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The Future of Urban Design: Chicago’s Archeworks

For almost 20 years, Archeworks has been a design educator working collaboratively with Chicago communities in the advancement of sustainable urban design.

Originally founded by internationally known architect and former director of the University of Illinois Chicago School of Architecture Stanley Tigerman and award-winning designer Eva Maddox in 1994. Archeworks is comprised of students with a broad range of interests from a span of professional careers; their post-education program is unlike any other offering a certificate in sustainable urban design.

“It is a field-based, experimental, team-based learning program in collaboration with community partners and other stakeholders,” said Susanne Schnell executive director of Archeworks. “We use a variety of different design methods and we emphasize a human center and participatory approach that’s very interactive. It’s more of an action research program that looks at inquirybased learning, and it’s very much about the team becoming self-directed and learning from the actual context of the design challenge.”

Their projects range from educational programs, exploring universal design and sustainable food systems, community health, micro-enterprise, eldercare, homelessness and many more. Their mission is simple, “Design shapes the way we live. The fewer resources communities and individuals have, the more they need great design solutions to enhance the quality of life.” The Chicago Expander is the newest public series at Archeworks, led by two internationally influential design brains Iker Gil and Antonio Petrov. According to Archeworks, The Chicago Expander “Aims to spatialize the formation of Chicago as a larger geographic entity and recast the city and its region as a spatial model.”

Director of MAS Studio, Gil is an architect, urban designer and professor at ITT College of Architecture. Currently teaching at the University of San Antonio, Petrov received his doctoral degree in history and theory of architecture, urban vision and cultural studies from Harvard University. Petrov is currently editor-in-chief of the Harvard GSD publication “New Geographies.”

Gil and Petrov through the Chicago Expander have brought together scholars, scientists, theorists and practitioners from Chicago and around the world. Through researching regionalism and urbanism as well as other critical thinking elements these workshops and lectures create the opportunity for more public discussion.

“What we wanted to do when we started talking about a program for Archeworks was to position Chicago in a changing world the way we felt different research attempts within the city haven’t done,” said Petrov. “So, we were thinking how can we look at the city and understand it better within its own context.”

Beginning the Expander lectures series, Harvard Professor of Urban Theory Neil Brenner used cotemporary urban ideologies as a platform for “The Urban Age in Question,” and the most recent lecture, “The World According to Architecture” featured Aga Khan Professor of Landscape Architecture and Urbanism in Muslim Societies Hashim Sarkis. The Expander workshops thus far have explored topics: Energy and Economy, Agency and Transportation. “I think that it is a very relevant subject, and I think that it is very timely,” said Petrov. “Especially because of what is happening all over the world, in Brazil and in Turkey. You know, where we kind of our fighting for new rights in public space, and there are all these ways to start looking at the city and where it is evolving.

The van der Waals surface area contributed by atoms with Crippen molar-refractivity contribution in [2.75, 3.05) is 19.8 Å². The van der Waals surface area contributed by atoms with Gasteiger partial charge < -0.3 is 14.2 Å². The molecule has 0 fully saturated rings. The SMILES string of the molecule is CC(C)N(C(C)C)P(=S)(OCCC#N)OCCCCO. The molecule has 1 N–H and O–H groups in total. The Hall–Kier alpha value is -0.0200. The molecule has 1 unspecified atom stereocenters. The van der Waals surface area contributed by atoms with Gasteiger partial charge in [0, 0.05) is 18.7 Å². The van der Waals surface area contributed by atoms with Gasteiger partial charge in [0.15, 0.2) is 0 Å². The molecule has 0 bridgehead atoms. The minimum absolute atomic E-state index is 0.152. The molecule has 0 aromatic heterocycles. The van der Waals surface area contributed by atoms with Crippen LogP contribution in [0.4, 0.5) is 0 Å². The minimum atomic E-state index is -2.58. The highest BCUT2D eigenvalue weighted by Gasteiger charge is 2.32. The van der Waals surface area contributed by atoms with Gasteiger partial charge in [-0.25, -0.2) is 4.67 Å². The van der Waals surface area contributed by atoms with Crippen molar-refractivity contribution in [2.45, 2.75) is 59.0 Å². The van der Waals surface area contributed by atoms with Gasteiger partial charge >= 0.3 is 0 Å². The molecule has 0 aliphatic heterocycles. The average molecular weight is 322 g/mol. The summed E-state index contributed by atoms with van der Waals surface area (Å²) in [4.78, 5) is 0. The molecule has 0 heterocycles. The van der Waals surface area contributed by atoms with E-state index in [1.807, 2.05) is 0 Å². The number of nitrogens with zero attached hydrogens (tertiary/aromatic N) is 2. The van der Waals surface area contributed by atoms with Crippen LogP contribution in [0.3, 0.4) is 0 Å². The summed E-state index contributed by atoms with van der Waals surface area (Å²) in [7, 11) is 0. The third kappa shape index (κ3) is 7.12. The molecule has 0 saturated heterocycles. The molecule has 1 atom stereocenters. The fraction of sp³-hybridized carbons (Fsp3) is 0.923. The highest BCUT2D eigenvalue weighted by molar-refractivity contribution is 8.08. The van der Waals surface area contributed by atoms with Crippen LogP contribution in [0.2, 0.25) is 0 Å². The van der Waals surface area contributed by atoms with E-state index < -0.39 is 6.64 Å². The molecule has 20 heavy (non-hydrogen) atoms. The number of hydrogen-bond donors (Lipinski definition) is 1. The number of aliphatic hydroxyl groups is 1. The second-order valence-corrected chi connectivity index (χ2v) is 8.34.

Despite their international work in the design world, Petrov and Gil are extremely intrigued by the city of Chicago, “The position of Chicago is very interesting locally, but also in the US and internationally,” said Gil. “In the last year alone there has been an lot of interest in the metropolitan areas, and then more recently interest in the area around the Great Lakes. For me, what is also really interesting is Chicago is on the hinge of many systems depending on how we look at them. So there is the Great Lakes, but it is also the mark of the Mississippi, so it’s important for its location and allows the possibility of having many more relations.”

Focusing on the exploration of the relationships not necessarily visible, “We should be paying more attention to them,” said Gil. “I think that for me it’s really interesting because Chicago is in a really great position, but then at the same time nobody has paid as much attention to it as other areas in the US. It is important to mention is that it is a society of the collaborative spirit we are really exercising. It is really all about collaboration and expanding, not just perceptions and views but also expanding the agency of urban design and architecture and how other disciplines can enrich what we do. In the same way, we hope that our work can inspire other disciplines.” Looking at socially engaged design, Archeworks programs and projects morph and adapt each term with current public interests. “Archeworks has a very unique role to play,” said Schnell, “We are both outside the academy of traditional university and we have a lot of flexibility in our programming. It’s about really going deeper into the nature of the problem and looking at different systems and root sources and root causes and other solutions that not might not necessarily be discovered or uncovered … we believe we are filling a gap that is not necessarily provided in a graduate program.”

The next project in The Chicago Expander series will be an public exhibit showcasing all of their research thus far coming this fall. For more information about Archeworks programs or to enroll in their Fall 2013 class check out here

Article Written By Emma Watson




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